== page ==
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Supreme Court Bypasses Congress Legislates Radical Homosexual Agenda From Bench

Justice Gorsuch Title VII
In a ruling that shocked conservatives and religious liberty advocates, the Supreme Court, in a 6-3 vote, ruled Monday that a key provision of the Civil Rights Act of 1964 protects gays, lesbian and transgender people from discrimination in employment.

The court held that a key provision of the Civil Rights Act of 1964 known as Title VII that bars job discrimination because of sex, among other reasons, encompasses bias against LGBT workers.

“An employer who fires an individual for being homosexual or transgender fires that person for traits or actions it would not have questioned in members of a different sex," Justice Neil Gorsuch wrote for the court. “Sex plays a necessary and undisguisable role in the decision, exactly what Title VII forbids."

The Gorsuch and Chief Justice John Roberts joined the court’s four liberals in the majority.

Justices Samuel Alito, Brett Kavanaugh and Clarence Thomas dissented.

“The Court tries to convince readers that it is merely enforcing the terms of the statute, but that is preposterous," Alito wrote in the dissent. “Even as understood today, the concept of discrimination because of ‘sex’ is different from discrimination because of ‘sexual orientation’ or ‘gender identity.'"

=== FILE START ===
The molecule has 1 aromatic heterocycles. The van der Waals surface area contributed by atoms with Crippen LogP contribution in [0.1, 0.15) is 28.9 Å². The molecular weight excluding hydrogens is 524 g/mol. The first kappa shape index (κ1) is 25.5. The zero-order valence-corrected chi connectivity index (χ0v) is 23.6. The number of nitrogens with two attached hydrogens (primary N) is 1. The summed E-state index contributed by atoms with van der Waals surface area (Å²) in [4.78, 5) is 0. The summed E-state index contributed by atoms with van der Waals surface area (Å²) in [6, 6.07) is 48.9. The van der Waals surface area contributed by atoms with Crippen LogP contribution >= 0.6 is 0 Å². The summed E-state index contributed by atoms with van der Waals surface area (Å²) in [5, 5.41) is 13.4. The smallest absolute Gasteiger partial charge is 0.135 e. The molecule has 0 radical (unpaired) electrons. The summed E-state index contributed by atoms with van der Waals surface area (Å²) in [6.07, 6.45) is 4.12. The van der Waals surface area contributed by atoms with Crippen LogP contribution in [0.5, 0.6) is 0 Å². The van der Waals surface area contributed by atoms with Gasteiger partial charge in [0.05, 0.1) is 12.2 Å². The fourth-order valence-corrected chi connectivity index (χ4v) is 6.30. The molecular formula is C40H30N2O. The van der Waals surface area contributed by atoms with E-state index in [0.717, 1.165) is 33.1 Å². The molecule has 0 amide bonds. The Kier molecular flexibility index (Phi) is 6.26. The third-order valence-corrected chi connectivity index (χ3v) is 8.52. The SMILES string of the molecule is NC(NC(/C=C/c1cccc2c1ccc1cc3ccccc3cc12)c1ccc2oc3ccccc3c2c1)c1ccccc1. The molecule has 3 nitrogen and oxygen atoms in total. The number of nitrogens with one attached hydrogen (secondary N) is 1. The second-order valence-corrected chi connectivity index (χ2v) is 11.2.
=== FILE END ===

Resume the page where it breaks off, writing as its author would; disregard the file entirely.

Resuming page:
Kavanaugh wrote in a separate dissent that the court was rewriting the law to include gender identity and sexual orientation, a job that belongs to Congress. Still, Kavanaugh said the decision represents an “important victory achieved today by gay and lesbian Americans."

As our friends at NewsMax reported, Monday's decision is not likely to be the court's last word on a host of issues revolving around LGBT rights, as Justice Gorsuch noted, lawsuits are pending over transgender athletes' participation in school sporting events, and courts also are dealing with cases about sex-segregated bathrooms and locker rooms, a subject that the justices seemed concerned about during arguments in October. Employers who have religious objections to employing LGBT people also might be able to raise those claims in a different case, Gorsuch said.

“But none of these other laws are before us; we have not had the benefit of adversarial testing about the meaning of their terms, and we do not prejudge any such question today," he wrote.

The problem with Gorsuch’s opinion is that Kavanaugh was right, and rather than reading the law as written, the Supreme Court has once again usurped the responsibilities of Congress to legislate on these matters.

As the Editors of Utah’s Deseret News wrote, ”…this remains a nation of laws. Process matters, and the Constitution clearly defines which of the three branches of government makes laws. It isn’t the judicial branch. If Title VII of the 1964 Civil Rights Act should outlaw discrimination because of sexual orientation, Congress — whose members represent the people who elected them — should make that change.”